Giving a salute to veterans

Anne Marie Amacher
Veteran Tom Simmons congratulates students Kennedi McIntyre and Ty Harmsen at All Saints Catholic School in Davenport for respectful treatment of the colors (American flag). See additional Veterans Day coverage on Page 4.

By Anne Marie Amacher
The Catholic Messenger

DAVENPORT — A shadow theater, sign language, music and a veteran’s in-person thank you highlighted the annual Veterans Day celebration at All Saints Catholic School.

Veterans, students and parents filled the gymnasium and most of the cafeteria during the Nov. 6 celebration, held five days before Veterans Day. Members of American Legion Post 26 presented colors to start the celebration. Recitation of the Star Spangled Banner, Pledge of Allegiance and prayer followed.

“All gave some, some gave all. This is a truth that veterans know above all others,” Principal Jeanne Von Feldt said in her welcome address to the veterans. “By being here today and taking time to reflect on the service and sacrifice of veterans, you demonstrate that this is more than a catchy, patriotic phrase. It illustrates that you understand, whether through your own service or through the service of others, the truth veterans know all too well: no one leaves the military unchanged.

“For some there are physical injuries that drastically changed life as they knew it in the blink of an eye. For others, the wounds may be invisible, but the pain is very real. It isn’t an easy journey for our brave men and women as they work to overcome the challenges they face as a result of their service. But our veterans have never sought out the easy path,” Von Feldt said.

“Each one of you has sacrificed, and we would like to thank you for that solemn commitment.… There are not words big enough. There is not a hug strong enough. There is not a smile wide enough. All I can offer is ‘thank you from All Saints Catholic School.’”

The school’s band and students from each grade level had something to offer throughout the ceremony: music, songs, poems and thank-yous.
LTC Leonard Sloat of the First Army at the Rock Island, Ill., Arsenal spoke. He has been in the military in various roles for 32 years and has served several tours overseas. He described a veteran as a man or woman who leaves his or her family to serve the United States wherever they are assigned.

Veterans Day was established following World War I, which ended 100 years ago. “They thought there would never be another war. There was, but we still have Veterans Day to recognize all those who have served, stood up and protected our freedom here and abroad.”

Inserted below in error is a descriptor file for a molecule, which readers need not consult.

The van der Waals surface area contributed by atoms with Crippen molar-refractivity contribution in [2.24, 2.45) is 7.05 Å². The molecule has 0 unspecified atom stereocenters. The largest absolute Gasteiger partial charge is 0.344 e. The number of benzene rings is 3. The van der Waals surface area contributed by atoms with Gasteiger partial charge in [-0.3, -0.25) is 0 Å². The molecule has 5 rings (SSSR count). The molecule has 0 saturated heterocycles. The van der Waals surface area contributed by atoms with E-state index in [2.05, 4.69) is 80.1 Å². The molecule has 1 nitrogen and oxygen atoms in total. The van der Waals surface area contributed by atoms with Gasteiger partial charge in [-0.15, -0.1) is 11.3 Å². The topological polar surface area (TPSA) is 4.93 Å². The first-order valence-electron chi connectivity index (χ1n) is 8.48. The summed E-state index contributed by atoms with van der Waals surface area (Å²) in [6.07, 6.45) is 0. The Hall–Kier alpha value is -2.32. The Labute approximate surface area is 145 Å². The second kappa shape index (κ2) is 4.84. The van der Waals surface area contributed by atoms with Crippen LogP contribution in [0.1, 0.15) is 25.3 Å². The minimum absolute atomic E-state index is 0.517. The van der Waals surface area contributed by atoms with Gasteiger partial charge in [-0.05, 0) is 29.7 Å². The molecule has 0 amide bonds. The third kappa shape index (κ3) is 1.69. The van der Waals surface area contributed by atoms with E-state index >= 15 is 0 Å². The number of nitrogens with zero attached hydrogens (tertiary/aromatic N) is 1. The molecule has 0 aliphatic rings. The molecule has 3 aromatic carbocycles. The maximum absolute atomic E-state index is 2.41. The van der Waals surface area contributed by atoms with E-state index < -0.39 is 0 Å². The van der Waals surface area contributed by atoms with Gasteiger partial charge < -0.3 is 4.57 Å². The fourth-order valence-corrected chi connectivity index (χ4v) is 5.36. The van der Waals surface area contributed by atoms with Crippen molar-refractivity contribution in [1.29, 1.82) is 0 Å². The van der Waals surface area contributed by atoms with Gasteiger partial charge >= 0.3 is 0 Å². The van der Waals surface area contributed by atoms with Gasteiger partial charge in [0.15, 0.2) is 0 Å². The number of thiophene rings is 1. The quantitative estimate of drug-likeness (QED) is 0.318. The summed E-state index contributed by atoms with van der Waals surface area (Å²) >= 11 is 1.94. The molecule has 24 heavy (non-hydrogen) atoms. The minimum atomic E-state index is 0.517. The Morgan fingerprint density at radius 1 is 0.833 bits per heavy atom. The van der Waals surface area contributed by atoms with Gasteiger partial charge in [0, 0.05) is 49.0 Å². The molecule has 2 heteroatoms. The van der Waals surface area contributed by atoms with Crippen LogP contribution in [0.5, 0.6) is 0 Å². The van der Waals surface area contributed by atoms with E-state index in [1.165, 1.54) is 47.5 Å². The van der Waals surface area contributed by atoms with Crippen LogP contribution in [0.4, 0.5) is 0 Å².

Sloat said he and his family recite the Lord’s Prayer every night, give thanks for something from that day and recite the Pledge of Allegiance.
After his talk, Von Feldt recalled a phone call she received while working on a Friday after school. The caller with a gruff voice wanted to talk to the principal. She cringed, thinking the caller was going to complain about something. When she identified herself as the principal, the caller, Tom Simmons, said he wanted to thank her and her students.

She called Simmons to the front of the gym to finish the story. The veteran called up seventh-grade students Ty Harmsen and Kennedi McIntyre. A third student, Michael Stieger, was away from school that day.

Simmons said he was driving by the school when he saw the three students taking down the flag from the flagpole. “They were at attention. They treated the colors with respect. I was blown away. I want you to know how much that means to a veteran.” He shook hands with the two students and thanked them.

Afterwards, fifth-grade teacher Julie McCreary sang American the Beautiful while all the fifth-grade students performed the song in sign language. To close the event, students moved into the cafeteria and veterans remained or moved into the gym. Doors between the two rooms were closed and lights turned off.

Eighth-graders presented a “shadow theater” for the veterans, performed to the song, “Read All About It” by Emeli Sande. This performance used special lighting and shadow figures to tell four unique stories that honored veterans and military personnel for their sacrifices and protection of Americans’ freedom.

“If you look closely, you will see words, formations and silhouettes that represent each branch of our military somewhere along the way,” Von Feldt explained. “While this is only a glimpse of those many sacrifices, we hope that our veterans and active military personnel feel honored and appreciated today. This is a unique way for us to show that gratitude. Thank you for coming.”

After veterans and family members were dismissed, the students viewed the shadow theater performance. An encore performance will take place during the Christmas program so that more parents can see it.

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